Associated Press WriterSALT LAKE CITY (AP) -- Police searching for 14-year-old Elizabeth Smart said Wednesday they want to talk to a man who may have been in the area two days before she vanished.
Bret Michael Edmunds, a 26-year-old transient, was identified through his license plate number, which a milkman had spotted and reported to police, authorities said.
"We don't think he's a suspect at this point," police Sgt. Fred Louis said. Edmunds was being sought on outstanding warrants on charges of fraud and assault on a police officer, Louis said.
Edmunds is probably living in a 1997 green Saturn with Utah license plate number 266XJH, Louis said.
Elizabeth was reported taken at gunpoint from her million-dollar home last Wednesday between 1 a.m. to 2 a.m.
The milkman, Charlie Miller, said Friday he saw the car around 7 a.m. Monday, according to police. It drove slowly up and down the Smarts' street, which ends in a cul-de-sac. Miller said the man followed him up another cul-de-sac in the neighborhood. That's when he took note of the car and the plate. Police said the three digits of Edmunds' license -- 266 -- partially matched the license plate given by the milkman.
Edmunds is not known by the family, police said.
Elizabeth's 9-year-old sister, who witnessed the abduction, described the kidnapper as a 5-foot 8-inch man. Edmunds is 6-foot 2-inches tall and 235 pounds.
On Tuesday, Police Chief Rick Dinse said the investigation was looking at those who had access to the neighborhood or the house, although not necessarily a family member. He said they have received some promising leads in the case.
Officials from the Utah Department of Corrections have given police a list of dozens of names of known sex offenders on probation or parole, but nearly all of them have been cleared, said Jack Ford, an agency spokesman.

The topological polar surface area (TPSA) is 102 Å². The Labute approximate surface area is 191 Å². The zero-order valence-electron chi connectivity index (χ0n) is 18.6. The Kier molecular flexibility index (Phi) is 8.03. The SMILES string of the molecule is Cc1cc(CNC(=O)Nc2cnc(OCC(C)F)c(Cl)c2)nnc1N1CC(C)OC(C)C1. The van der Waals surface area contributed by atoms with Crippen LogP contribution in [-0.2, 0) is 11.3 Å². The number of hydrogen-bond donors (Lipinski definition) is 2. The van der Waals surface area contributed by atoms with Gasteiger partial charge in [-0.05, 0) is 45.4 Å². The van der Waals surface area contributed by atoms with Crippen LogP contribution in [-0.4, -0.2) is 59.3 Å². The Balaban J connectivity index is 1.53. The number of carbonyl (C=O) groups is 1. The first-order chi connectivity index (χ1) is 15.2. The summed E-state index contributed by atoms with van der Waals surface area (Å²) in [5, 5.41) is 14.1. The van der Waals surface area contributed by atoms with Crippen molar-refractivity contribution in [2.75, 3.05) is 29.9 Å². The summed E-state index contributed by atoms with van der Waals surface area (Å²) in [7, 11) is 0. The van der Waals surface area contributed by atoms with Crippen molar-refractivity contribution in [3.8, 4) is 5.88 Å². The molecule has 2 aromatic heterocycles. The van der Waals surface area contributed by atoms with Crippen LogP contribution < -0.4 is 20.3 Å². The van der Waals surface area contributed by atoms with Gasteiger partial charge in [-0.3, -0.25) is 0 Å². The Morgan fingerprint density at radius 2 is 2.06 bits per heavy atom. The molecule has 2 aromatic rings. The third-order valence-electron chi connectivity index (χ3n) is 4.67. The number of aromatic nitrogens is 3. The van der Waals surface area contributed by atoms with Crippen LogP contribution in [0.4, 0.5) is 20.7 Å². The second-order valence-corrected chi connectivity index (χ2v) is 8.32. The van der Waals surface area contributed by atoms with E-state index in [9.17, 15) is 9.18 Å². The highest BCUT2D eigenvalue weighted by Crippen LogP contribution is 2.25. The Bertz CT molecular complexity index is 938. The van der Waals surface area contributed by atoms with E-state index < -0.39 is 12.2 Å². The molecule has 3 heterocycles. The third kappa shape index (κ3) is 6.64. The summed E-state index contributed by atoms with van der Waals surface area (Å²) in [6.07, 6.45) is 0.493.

In all, police have interviewed hundreds of people and received 6,000 leads, of which 600 were deemed worthy of following up. Half of the 600 leads have been cleared.
Ed Smart, Elizabeth's father, submitted to a polygraph test on Sunday. The test, characterized by police as routine, is being evaluated by the FBI.
Police also re-interviewed 9-year-old Mary Katherine Smart, who had told investigators that a gunman entered the bedroom she shared with her older sister and forced her to go with him. She said he told her that her sister would be hurt if she told anyone. Police said it was at least two hours before she woke her parents and told them.
"Her story was consistent and we did learn some things about the suspect we didn't know before," Dinse said.
As to whether Elizabeth knew her abductor, Dinse said, "That is a possibility, and I'm not going to comment beyond that." Police had said earlier that the suspect had not addressed the girl by name and there was no indication he knew her.
A search through the city and mountain foothills by volunteers was tapering off. On the first day of the search, 1,200 people volunteered to find Elizabeth. By Tuesday morning that number had dropped to 785. Fifty-five all-terrain vehicle owners turned out on Monday to search parts of the desert. On Tuesday there were 30 ATVs in the search.
Tuesday afternoon Elizabeth's parents made a televised plea for more help.
"Please keep coming. We know that it makes all the different in the world in bringing Elizabeth back," Ed Smart told volunteers. "We just know that this is going to end in a happy ending, and we pray that the Lord will bless all of you for all of what you've done."
Visiting Salt Lake City on Tuesday, first lady Laura Bush commended the efforts of those searching for the girl.
"I think they are all examples of how America wants to help," she said. "I think I speak for President Bush, and for all Americans, when I say that we are all praying for the safe return of Elizabeth Smart."
Bush also called Lois Smart on Tuesday to extend her prayers to the family.
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